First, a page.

Think about it. This is a print advertisement in two dimensions. Every other word in the ad, you simply read it flatly in your head like you always do with words and sentences. But when you stumble upon the phrase ‘Ting Ting Ti-ding’, do you read it?

You’d rather sing it in your head. This is quite the norm of musical lyrics like say, ‘We didn’t start the fire’. When you read those words, your brain would sing it in tune. Or ‘We will, we will… rock you’.

But those are all worded lyrics. ‘Ting Ting Ti-ding’ had no written lyrics. The brand verbalized it and has been using it for over a decade in its ads, leading to this mighty unique update of writing it down in a print ad!

The only other branded-sound-turned-phrase is perhaps Netflix’s Tudum.

Netflix’s Ta-dum—that’s how it was mentioned internally in 2015 when it was first launched—was created by Oscar-winning sound designer Lon Bender. He said the sound “comes from the sound of his wedding ring knocking on a wood cabinet. To add depth, Bender added a slowed-down anvil, muted hits, and an electric guitar sound reversed to complete what they coined “the blossoming” sound that transitions into the movie or TV show viewers are about to watch.

Netflix has since taken the ‘Tudum’ phrase to offline versions, like a fan event and even an official website that tells behind-the-screen stories of its shows.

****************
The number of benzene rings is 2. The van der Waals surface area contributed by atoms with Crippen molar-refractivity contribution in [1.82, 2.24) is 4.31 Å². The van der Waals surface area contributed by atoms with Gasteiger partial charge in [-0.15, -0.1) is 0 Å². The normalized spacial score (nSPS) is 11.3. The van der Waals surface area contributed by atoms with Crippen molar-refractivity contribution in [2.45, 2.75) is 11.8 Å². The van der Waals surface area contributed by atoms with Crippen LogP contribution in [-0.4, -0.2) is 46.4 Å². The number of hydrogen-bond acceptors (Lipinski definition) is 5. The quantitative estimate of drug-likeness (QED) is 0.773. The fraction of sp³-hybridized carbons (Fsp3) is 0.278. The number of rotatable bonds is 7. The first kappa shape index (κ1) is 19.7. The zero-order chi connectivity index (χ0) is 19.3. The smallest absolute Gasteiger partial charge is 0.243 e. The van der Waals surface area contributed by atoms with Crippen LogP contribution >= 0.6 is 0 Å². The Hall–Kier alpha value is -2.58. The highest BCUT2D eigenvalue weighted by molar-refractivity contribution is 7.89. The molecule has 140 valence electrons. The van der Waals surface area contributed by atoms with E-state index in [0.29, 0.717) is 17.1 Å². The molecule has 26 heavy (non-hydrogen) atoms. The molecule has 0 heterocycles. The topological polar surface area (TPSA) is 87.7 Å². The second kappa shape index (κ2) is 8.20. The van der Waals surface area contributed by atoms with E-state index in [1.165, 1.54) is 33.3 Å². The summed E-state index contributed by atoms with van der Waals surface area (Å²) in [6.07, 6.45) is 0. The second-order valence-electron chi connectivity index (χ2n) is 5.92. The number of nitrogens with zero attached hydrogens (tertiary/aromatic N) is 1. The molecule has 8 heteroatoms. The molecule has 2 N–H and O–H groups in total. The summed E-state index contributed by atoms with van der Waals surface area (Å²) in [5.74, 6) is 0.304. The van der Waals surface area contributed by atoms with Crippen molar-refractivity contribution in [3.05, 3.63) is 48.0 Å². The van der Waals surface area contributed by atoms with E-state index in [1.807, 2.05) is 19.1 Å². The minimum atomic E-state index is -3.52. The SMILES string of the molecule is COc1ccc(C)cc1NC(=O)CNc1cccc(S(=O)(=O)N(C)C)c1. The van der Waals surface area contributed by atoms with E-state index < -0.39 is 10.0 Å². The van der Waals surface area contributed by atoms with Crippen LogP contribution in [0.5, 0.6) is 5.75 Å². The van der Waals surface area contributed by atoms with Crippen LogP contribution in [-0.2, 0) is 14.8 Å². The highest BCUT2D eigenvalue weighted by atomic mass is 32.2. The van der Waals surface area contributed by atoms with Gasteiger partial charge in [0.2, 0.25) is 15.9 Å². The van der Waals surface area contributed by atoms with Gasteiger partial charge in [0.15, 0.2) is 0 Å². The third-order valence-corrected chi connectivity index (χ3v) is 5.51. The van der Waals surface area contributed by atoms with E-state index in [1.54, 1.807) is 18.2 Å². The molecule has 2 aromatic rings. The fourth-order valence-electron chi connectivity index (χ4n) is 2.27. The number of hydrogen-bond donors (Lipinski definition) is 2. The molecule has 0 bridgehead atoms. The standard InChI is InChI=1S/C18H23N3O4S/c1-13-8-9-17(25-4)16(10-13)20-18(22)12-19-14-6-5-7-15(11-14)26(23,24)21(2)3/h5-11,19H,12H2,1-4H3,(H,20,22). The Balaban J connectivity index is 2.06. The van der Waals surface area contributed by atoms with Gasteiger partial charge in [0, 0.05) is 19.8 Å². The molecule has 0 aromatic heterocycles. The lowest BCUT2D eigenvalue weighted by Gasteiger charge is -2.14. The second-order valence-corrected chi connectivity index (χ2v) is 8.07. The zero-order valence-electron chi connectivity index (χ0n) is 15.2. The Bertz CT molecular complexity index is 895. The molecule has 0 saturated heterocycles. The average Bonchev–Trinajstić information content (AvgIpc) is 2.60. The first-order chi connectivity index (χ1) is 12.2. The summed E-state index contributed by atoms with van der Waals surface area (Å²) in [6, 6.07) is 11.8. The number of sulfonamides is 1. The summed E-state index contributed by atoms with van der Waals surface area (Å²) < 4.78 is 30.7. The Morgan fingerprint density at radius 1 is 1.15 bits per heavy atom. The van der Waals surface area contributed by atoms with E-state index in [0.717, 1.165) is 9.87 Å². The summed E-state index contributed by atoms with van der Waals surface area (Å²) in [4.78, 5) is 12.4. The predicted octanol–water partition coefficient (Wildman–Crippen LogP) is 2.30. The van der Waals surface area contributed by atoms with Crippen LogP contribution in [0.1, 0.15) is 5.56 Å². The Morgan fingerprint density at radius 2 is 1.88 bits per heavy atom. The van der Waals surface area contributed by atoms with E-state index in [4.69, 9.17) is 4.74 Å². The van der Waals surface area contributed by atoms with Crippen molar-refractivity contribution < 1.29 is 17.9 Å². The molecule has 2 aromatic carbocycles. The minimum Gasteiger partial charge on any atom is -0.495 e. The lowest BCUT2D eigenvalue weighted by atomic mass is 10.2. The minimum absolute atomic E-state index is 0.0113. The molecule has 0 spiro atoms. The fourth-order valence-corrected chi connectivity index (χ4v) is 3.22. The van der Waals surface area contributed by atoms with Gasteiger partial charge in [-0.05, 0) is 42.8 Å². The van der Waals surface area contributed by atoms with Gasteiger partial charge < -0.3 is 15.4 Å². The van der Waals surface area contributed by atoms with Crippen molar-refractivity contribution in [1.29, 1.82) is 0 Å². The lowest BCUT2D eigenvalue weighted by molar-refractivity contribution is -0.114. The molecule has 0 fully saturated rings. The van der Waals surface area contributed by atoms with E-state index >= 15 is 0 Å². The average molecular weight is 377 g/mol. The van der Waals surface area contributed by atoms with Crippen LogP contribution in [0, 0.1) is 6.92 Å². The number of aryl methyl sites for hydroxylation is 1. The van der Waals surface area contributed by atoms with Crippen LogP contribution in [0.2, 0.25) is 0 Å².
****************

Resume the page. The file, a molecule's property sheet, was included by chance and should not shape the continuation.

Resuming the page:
But the most inventive way Netflix has used ‘Tudum’ without the actual sound is in an Italian ad by Publicis. The ad makes a brilliant connection between the sound and the notion that ‘a good story is about to start’! But instead of playing the actual sound in the ad, they have people uttering the sound much like how Rahul Dravid or Ravi Shastri uttered ‘Ting Ting Ti-Ding’ in the Britannia ads.

What’s the next stage in the evolution of Ting Ting Ti-Ding?

For starters, someone at Britannia has cleverly extended the ‘Ting’s into a corporate philosophy 🙂

But, from a marketing perspective, I think it’s a good time to disassociate it from the Britannia logo and let it out as a standalone phrase! To really push the limits of the power of the phrase in terms of brand recall. How?

Think of a billboard that has only Ting Ting Ti-Ding! No brand name, no logo, nothing!

Or a print ad that has only the picture of a Britannia Marie biscuit (not even a pack) and Ting Ting Ti-Ding written below it (without a Britannia logo!).

Or, if the brand is really adventurous, how about a TV ad where characters utter only ‘Ting Ting Ti-Ding’ in various tones (and not necessarily the conventional musical tone we are familiar with) and each tone means something specific that they all understand but we do not? This is a bit like ‘I am Groot’ running gag in MCU where every utterance of ‘I am Groot’ means something specific and people around Groot respond appropriately without thinking that it is just ‘I am Groot’. In other words, each utterance of ‘I am Groot’ means something different. Take that idea to ‘Ting Ting Ti-Ding’!

For instance, person A points to an Idly and says, ‘Ting Ting Ti-Ding’ with a question sound at the end (meaning ‘Idly for breakfast today?). Person B says, ‘Ting Ting Ti-Ding’ in reply, meaning ‘Yeah, that’s what you see, right?’. And so on. But the idea is to use ‘Ting Ting Ti-Ding’ as a full-fledged language that only people in the ad understand – perhaps they can use subtitles to make it comprehensible for us, the viewers, just like how ‘I am Groot’ is used in MCU 🙂

Can you think of any other audio sound associated with a brand that has been turned into a written phrase that, even when written down with words (not lyrics), can be recognized with the brand?